Updated from 10:01 a.m. EST

Eye-care company

OccuLogix

(RHEO)

had two-thirds of its market cap erased Friday after its proposed procedure for treating vision loss failed to meet the main goal of a late-stage clinical trial.

The Ontario-based company's stock was plunging $8.43, or 66%, to $4.32 at midday, and shares of OccuLogix were changing hands at a furious pace. Around 12:10 p.m. EST, 16 million shares had been traded, more than 32 times the average volume for a full session in the last three months.

According to a preliminary analysis of phase III trial data, the experimental Rheo procedure failed to reach its primary efficacy endpoint. The Rheo was being studied as a potential treatment for the dry version of a condition called age-related macular degeneration. OccuLogix attributed the result to "an anomalous response" of patients in the placebo group.

OccuLogix did say that the group treated with the procedure demonstrated a positive response. Phase III marks the final stage of clinical trials conducted just before a product or drug is submitted for Food and Drug Administration approval.

TLCVision

( TLCV), which owns 51% of OccuLogix, was also getting hammered. Lately its shares were down $1.95, or 24.6%, to $5.98 in heavy trading.

About 90% of AMD cases are the dry form of the disease. OccuLogix's Rheo procedure would have been the first treatment for the condition. Several other treatments for dry AMD are currently in development, ranging from nutritional supplements to laser surgery.

The dry form of AMD is less severe than the wet type of of the disease, but in some cases dry AMD can progress to the wet form. AMD is the leading cause of vision loss among people 60 and older, according to the National Institutes of Health.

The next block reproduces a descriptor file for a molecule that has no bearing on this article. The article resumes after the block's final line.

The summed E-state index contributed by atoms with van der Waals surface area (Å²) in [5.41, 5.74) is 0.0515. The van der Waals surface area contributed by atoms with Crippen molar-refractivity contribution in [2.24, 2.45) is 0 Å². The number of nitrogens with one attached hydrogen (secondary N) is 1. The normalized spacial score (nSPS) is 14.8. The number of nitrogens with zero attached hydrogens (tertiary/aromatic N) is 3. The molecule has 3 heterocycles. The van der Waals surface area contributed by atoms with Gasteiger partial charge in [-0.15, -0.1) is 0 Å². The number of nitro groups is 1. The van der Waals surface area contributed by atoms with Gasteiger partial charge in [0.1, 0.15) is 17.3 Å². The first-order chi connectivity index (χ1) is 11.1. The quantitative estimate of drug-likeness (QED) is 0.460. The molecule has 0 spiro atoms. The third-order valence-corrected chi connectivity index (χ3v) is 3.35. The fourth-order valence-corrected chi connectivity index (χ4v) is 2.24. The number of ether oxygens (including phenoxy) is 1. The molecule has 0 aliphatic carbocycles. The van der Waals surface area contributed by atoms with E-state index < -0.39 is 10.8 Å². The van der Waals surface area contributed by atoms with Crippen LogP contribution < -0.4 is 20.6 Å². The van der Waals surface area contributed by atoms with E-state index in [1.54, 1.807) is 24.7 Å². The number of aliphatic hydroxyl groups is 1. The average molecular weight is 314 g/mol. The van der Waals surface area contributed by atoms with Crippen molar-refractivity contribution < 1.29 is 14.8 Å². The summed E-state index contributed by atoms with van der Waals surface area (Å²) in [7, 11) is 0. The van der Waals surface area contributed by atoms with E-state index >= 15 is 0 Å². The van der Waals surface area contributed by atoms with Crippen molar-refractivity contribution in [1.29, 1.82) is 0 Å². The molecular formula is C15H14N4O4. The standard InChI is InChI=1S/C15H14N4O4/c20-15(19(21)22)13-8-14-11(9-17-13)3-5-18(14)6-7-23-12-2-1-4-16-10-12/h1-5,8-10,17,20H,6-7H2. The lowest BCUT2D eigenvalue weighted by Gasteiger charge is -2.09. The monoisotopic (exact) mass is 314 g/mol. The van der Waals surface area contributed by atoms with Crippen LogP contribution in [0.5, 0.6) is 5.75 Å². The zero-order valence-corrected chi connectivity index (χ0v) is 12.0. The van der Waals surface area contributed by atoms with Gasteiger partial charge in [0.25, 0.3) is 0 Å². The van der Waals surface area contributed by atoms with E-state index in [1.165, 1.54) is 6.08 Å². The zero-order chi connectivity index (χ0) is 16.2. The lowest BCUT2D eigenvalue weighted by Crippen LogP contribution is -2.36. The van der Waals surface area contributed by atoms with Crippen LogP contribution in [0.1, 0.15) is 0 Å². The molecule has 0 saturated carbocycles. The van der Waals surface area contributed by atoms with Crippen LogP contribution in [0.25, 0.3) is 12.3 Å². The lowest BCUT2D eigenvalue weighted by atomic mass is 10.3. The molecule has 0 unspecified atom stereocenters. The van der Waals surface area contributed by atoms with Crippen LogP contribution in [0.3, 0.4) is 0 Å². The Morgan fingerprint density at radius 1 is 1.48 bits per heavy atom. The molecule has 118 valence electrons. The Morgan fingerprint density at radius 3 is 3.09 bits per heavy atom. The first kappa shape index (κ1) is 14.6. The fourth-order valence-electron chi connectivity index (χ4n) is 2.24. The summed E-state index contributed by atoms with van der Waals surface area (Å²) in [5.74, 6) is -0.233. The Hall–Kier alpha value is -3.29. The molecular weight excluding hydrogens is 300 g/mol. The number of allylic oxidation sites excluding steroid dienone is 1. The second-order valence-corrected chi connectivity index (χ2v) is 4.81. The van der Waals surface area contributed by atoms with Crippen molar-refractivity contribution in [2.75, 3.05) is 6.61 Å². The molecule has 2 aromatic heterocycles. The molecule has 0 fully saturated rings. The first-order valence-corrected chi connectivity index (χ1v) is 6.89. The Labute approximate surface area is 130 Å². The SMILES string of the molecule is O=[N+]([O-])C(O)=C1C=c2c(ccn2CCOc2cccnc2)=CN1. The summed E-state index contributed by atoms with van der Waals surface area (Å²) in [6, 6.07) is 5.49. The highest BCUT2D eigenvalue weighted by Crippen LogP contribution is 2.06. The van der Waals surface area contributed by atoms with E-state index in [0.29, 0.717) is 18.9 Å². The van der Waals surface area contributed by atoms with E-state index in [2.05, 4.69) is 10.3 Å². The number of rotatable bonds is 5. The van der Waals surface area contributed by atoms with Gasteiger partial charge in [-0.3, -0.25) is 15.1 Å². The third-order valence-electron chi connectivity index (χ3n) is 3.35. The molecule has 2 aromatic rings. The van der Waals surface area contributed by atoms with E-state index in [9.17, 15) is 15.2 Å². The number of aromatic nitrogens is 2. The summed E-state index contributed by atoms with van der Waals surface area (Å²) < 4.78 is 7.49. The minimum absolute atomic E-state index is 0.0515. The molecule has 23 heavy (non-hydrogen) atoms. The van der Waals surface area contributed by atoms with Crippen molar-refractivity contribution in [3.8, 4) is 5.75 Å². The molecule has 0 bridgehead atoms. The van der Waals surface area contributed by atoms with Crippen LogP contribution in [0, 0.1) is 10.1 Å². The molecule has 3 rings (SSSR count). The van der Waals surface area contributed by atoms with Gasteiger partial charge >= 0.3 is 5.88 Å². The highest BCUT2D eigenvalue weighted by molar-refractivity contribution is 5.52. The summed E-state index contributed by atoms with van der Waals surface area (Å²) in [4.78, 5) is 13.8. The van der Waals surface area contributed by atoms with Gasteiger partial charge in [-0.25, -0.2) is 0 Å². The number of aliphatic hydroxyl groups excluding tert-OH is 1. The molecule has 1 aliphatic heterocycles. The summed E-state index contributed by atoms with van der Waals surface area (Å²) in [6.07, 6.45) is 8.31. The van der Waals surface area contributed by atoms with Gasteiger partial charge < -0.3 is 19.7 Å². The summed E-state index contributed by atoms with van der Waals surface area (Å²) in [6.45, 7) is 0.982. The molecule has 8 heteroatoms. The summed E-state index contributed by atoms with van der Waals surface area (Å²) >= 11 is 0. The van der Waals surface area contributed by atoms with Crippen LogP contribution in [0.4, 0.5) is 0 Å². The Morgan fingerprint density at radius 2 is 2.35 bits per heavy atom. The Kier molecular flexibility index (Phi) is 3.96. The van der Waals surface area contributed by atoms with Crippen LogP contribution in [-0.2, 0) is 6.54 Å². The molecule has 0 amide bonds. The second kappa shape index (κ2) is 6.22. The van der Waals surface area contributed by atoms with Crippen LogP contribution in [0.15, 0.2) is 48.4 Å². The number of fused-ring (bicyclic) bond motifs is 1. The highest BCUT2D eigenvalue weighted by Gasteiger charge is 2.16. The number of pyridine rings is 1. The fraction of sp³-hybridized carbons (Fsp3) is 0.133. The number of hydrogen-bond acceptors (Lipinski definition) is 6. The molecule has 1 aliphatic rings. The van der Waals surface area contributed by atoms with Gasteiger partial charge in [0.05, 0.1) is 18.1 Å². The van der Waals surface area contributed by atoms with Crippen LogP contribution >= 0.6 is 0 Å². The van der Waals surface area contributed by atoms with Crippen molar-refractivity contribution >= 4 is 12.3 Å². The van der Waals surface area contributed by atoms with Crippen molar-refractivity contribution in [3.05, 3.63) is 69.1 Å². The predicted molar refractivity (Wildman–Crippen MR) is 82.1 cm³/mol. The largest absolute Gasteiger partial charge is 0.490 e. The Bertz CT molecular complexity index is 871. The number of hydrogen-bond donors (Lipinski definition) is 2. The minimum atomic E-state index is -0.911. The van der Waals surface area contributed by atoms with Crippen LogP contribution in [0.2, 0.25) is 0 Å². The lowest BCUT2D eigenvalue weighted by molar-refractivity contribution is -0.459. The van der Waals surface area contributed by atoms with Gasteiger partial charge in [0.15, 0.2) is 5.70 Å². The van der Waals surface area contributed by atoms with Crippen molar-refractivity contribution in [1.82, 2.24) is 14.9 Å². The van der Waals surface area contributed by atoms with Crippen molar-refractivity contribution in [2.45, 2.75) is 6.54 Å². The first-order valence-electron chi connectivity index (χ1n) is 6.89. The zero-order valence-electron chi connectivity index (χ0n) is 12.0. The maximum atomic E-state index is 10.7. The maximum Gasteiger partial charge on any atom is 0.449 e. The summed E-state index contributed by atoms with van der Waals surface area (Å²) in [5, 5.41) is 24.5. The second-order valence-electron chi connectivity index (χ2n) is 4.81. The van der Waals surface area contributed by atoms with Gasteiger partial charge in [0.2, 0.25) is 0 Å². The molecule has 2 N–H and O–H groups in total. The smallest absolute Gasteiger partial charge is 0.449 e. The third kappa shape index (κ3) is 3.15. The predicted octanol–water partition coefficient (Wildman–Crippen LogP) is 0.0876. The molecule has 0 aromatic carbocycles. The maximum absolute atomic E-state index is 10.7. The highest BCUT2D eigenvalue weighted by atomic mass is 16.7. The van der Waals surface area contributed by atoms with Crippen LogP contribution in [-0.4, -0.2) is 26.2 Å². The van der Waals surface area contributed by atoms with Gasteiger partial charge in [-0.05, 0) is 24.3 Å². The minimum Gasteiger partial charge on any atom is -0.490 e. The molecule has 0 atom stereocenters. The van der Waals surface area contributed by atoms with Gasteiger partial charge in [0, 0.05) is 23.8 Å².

AMD affects the macula, or central retina, the part of the eye that allows people to see light, form and color. The disease is caused by a hardening of the arteries that feed the retina, leading to a decline in vision. With the less-common wet form of AMD, new vessels form as the body tries to improve the supply of blood to the eye's retinal tissue. These vessels can break, causing bleeding and tissue damage.

During the Rheo procedure, blood is drawn from a patient, filtered of certain proteins and fats, then redelivered into the body, supposedly allowing the blood to flow more freely, especially in the macula.

AMD has been in the headlines for several months, but mostly because of the wet variety.

Genentech's

( DNA) Lucentis, a treatment proposed for wet AMD, was shown to be more effective than the

QLT

(QLTI)

and

Novartis

(NVS) - Get Report

drug Visudyne in clinical trials. Lucentis has actually improved vision in some patients.

OSI Pharmaceuticals

( OSIP) also has a wet AMD drug, called Macugen, that it inherited when it acquired Eyetech Pharmaceuticals. Macugen, which has been proven to stop vision loss, received regulatory approval in Europe this week.